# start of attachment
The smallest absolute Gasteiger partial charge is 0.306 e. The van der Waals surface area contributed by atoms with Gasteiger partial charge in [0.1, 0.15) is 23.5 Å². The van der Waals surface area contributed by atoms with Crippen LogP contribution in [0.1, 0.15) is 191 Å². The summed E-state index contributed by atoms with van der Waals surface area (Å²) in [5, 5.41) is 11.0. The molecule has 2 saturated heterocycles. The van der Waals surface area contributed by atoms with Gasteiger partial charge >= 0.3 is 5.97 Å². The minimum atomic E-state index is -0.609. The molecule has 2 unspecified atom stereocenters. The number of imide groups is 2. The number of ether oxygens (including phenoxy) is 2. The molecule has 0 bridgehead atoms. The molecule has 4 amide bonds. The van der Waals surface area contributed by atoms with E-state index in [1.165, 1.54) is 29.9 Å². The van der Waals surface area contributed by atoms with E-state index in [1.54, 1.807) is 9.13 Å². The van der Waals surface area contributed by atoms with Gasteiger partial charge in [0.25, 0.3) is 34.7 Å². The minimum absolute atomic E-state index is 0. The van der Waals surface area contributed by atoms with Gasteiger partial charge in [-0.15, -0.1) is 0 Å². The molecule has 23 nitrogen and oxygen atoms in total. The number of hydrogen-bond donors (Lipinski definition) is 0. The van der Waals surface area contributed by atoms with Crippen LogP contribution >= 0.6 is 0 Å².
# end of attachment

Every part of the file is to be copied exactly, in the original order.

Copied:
The smallest absolute Gasteiger partial charge is 0.306 e. The van der Waals surface area contributed by atoms with Gasteiger partial charge in [0.1, 0.15) is 23.5 Å². The van der Waals surface area contributed by atoms with Crippen LogP contribution in [0.1, 0.15) is 191 Å². The summed E-state index contributed by atoms with van der Waals surface area (Å²) in [5, 5.41) is 11.0. The molecule has 2 saturated heterocycles. The van der Waals surface area contributed by atoms with Gasteiger partial charge >= 0.3 is 5.97 Å². The minimum atomic E-state index is -0.609. The molecule has 2 unspecified atom stereocenters. The number of imide groups is 2. The number of ether oxygens (including phenoxy) is 2. The molecule has 0 bridgehead atoms. The molecule has 4 amide bonds. The van der Waals surface area contributed by atoms with E-state index in [1.165, 1.54) is 29.9 Å². The van der Waals surface area contributed by atoms with E-state index in [1.54, 1.807) is 9.13 Å². The van der Waals surface area contributed by atoms with Gasteiger partial charge in [0.25, 0.3) is 34.7 Å². The minimum absolute atomic E-state index is 0. The van der Waals surface area contributed by atoms with Gasteiger partial charge in [-0.15, -0.1) is 0 Å². The molecule has 23 nitrogen and oxygen atoms in total. The number of hydrogen-bond donors (Lipinski definition) is 0. The van der Waals surface area contributed by atoms with Crippen LogP contribution >= 0.6 is 0 Å².